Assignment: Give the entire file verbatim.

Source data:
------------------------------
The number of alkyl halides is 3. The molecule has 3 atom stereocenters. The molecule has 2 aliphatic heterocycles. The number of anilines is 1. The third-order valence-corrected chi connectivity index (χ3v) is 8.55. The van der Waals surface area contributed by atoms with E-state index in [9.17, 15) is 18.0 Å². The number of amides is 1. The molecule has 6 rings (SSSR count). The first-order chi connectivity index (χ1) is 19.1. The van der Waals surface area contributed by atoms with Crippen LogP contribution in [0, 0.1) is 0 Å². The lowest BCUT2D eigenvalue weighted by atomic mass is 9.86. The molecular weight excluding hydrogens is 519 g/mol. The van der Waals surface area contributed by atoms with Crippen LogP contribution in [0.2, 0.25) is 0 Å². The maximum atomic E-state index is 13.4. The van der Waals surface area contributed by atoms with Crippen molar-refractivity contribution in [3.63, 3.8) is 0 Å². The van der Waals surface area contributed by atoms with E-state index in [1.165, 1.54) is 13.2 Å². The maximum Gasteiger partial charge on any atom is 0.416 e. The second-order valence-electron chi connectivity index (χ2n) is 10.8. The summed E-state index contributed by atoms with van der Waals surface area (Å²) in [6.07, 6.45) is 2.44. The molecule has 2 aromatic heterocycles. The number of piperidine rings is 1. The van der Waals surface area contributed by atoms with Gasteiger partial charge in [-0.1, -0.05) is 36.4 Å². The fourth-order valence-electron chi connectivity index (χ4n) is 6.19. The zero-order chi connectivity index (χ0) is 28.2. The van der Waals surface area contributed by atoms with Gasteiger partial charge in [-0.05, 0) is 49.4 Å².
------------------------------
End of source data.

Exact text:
The number of alkyl halides is 3. The molecule has 3 atom stereocenters. The molecule has 2 aliphatic heterocycles. The number of anilines is 1. The third-order valence-corrected chi connectivity index (χ3v) is 8.55. The van der Waals surface area contributed by atoms with E-state index in [9.17, 15) is 18.0 Å². The number of amides is 1. The molecule has 6 rings (SSSR count). The first-order chi connectivity index (χ1) is 19.1. The van der Waals surface area contributed by atoms with Crippen LogP contribution in [0, 0.1) is 0 Å². The lowest BCUT2D eigenvalue weighted by atomic mass is 9.86. The molecular weight excluding hydrogens is 519 g/mol. The van der Waals surface area contributed by atoms with Crippen LogP contribution in [0.2, 0.25) is 0 Å². The maximum atomic E-state index is 13.4. The van der Waals surface area contributed by atoms with Crippen molar-refractivity contribution in [3.63, 3.8) is 0 Å². The van der Waals surface area contributed by atoms with E-state index in [1.165, 1.54) is 13.2 Å². The maximum Gasteiger partial charge on any atom is 0.416 e. The second-order valence-electron chi connectivity index (χ2n) is 10.8. The summed E-state index contributed by atoms with van der Waals surface area (Å²) in [6.07, 6.45) is 2.44. The molecule has 2 aromatic heterocycles. The number of piperidine rings is 1. The van der Waals surface area contributed by atoms with Gasteiger partial charge in [-0.1, -0.05) is 36.4 Å². The fourth-order valence-electron chi connectivity index (χ4n) is 6.19. The zero-order chi connectivity index (χ0) is 28.2. The van der Waals surface area contributed by atoms with Gasteiger partial charge in [-0.05, 0) is 49.4 Å².